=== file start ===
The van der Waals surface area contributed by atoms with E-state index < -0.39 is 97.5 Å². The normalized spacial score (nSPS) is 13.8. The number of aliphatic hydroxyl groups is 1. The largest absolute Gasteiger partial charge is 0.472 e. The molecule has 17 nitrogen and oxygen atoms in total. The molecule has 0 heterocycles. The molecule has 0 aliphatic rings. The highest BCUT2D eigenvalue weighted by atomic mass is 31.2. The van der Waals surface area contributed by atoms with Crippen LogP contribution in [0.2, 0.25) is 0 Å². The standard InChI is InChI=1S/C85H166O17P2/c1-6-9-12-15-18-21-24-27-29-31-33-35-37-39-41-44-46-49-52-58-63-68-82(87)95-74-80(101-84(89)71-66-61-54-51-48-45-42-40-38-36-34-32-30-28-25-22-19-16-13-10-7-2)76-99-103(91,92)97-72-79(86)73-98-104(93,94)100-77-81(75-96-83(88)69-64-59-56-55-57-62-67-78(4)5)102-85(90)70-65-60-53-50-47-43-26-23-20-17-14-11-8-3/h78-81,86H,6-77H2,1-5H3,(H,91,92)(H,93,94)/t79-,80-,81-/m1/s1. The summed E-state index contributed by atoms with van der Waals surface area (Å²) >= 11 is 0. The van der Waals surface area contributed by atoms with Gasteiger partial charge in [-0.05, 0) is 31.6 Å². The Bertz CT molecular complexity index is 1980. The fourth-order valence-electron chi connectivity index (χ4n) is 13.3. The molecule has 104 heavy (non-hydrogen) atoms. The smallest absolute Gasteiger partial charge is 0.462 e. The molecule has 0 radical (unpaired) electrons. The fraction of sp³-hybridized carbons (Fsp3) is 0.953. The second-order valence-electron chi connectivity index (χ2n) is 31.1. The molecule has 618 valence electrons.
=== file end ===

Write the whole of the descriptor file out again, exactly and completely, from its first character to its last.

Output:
The van der Waals surface area contributed by atoms with E-state index < -0.39 is 97.5 Å². The normalized spacial score (nSPS) is 13.8. The number of aliphatic hydroxyl groups is 1. The largest absolute Gasteiger partial charge is 0.472 e. The molecule has 17 nitrogen and oxygen atoms in total. The molecule has 0 heterocycles. The molecule has 0 aliphatic rings. The highest BCUT2D eigenvalue weighted by atomic mass is 31.2. The van der Waals surface area contributed by atoms with Crippen LogP contribution in [0.2, 0.25) is 0 Å². The standard InChI is InChI=1S/C85H166O17P2/c1-6-9-12-15-18-21-24-27-29-31-33-35-37-39-41-44-46-49-52-58-63-68-82(87)95-74-80(101-84(89)71-66-61-54-51-48-45-42-40-38-36-34-32-30-28-25-22-19-16-13-10-7-2)76-99-103(91,92)97-72-79(86)73-98-104(93,94)100-77-81(75-96-83(88)69-64-59-56-55-57-62-67-78(4)5)102-85(90)70-65-60-53-50-47-43-26-23-20-17-14-11-8-3/h78-81,86H,6-77H2,1-5H3,(H,91,92)(H,93,94)/t79-,80-,81-/m1/s1. The summed E-state index contributed by atoms with van der Waals surface area (Å²) >= 11 is 0. The van der Waals surface area contributed by atoms with Gasteiger partial charge in [-0.05, 0) is 31.6 Å². The Bertz CT molecular complexity index is 1980. The fourth-order valence-electron chi connectivity index (χ4n) is 13.3. The molecule has 104 heavy (non-hydrogen) atoms. The smallest absolute Gasteiger partial charge is 0.462 e. The molecule has 0 radical (unpaired) electrons. The fraction of sp³-hybridized carbons (Fsp3) is 0.953. The second-order valence-electron chi connectivity index (χ2n) is 31.1. The molecule has 618 valence electrons.